Cutting Through the Noise
Daniel Kahneman on applying behavioral psychology to financial advice.
The 30th annual Morningstar Investment Conference in June was a fitting platform for a conversation with Daniel Kahneman, one of the founding fathers of behavioral economics and a recipient of the Nobel Memorial Prize in Economic Sciences in 2002. In partnership with Amos Tversky and others, Kahneman’s research on judgment and decision-making established that heuristics and biases can lead to errors—a refutation of the perfectly rational investor. In “Prospect Theory: An Analysis of Decision Under Risk,” Kahneman and Tversky provided more realistic models of economic behavior and gave us the vocabulary of frames and anchors common in behavioral finance today.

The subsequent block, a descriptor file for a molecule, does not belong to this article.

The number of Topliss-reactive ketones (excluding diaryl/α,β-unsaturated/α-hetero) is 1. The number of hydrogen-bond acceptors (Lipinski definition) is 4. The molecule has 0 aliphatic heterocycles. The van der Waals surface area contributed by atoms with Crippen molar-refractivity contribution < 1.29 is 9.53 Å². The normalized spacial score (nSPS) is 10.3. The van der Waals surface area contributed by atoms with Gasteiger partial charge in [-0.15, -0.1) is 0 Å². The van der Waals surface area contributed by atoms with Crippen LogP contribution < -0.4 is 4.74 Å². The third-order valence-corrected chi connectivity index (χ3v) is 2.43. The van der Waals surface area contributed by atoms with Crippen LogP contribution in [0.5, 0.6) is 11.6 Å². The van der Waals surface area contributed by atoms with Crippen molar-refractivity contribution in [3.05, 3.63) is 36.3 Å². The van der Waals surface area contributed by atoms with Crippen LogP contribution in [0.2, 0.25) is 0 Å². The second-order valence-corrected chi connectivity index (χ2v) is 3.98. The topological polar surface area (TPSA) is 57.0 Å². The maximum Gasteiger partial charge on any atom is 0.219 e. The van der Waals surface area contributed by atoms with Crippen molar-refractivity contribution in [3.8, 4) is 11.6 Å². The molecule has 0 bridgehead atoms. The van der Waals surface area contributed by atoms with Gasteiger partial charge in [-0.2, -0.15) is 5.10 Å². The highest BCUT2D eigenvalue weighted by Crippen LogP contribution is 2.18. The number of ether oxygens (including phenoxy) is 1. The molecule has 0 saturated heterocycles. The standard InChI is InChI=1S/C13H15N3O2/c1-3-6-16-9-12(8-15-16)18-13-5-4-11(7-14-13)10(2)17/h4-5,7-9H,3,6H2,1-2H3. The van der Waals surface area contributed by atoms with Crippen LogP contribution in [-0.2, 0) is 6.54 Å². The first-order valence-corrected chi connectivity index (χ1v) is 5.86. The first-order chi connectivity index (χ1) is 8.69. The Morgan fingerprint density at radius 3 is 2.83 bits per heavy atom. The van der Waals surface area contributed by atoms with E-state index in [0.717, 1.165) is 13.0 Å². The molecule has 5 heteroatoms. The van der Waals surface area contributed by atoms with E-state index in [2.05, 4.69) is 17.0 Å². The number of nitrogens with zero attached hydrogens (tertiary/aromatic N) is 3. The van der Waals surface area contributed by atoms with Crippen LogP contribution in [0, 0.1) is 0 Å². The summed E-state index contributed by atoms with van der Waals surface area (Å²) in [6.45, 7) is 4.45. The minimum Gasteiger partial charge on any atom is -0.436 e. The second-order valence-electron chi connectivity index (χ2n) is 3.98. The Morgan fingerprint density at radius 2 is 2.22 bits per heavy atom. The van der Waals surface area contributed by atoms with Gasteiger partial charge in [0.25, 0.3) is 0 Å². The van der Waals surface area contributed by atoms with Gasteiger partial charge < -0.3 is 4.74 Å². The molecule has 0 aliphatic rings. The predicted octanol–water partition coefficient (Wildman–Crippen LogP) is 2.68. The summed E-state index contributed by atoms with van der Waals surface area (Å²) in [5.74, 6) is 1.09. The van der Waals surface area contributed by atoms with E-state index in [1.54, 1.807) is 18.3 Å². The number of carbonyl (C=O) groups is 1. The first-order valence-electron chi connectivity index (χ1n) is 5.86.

Interviewing Kahneman was a professional and personal pleasure. His work underpins our behavioral science efforts at Morningstar. As a behavioral economist who focuses on the psychology of financial decisions, I would not have been able to pursue my career path had not Kahneman and his contemporaries paved the way. Our conversation has been edited for length and clarity.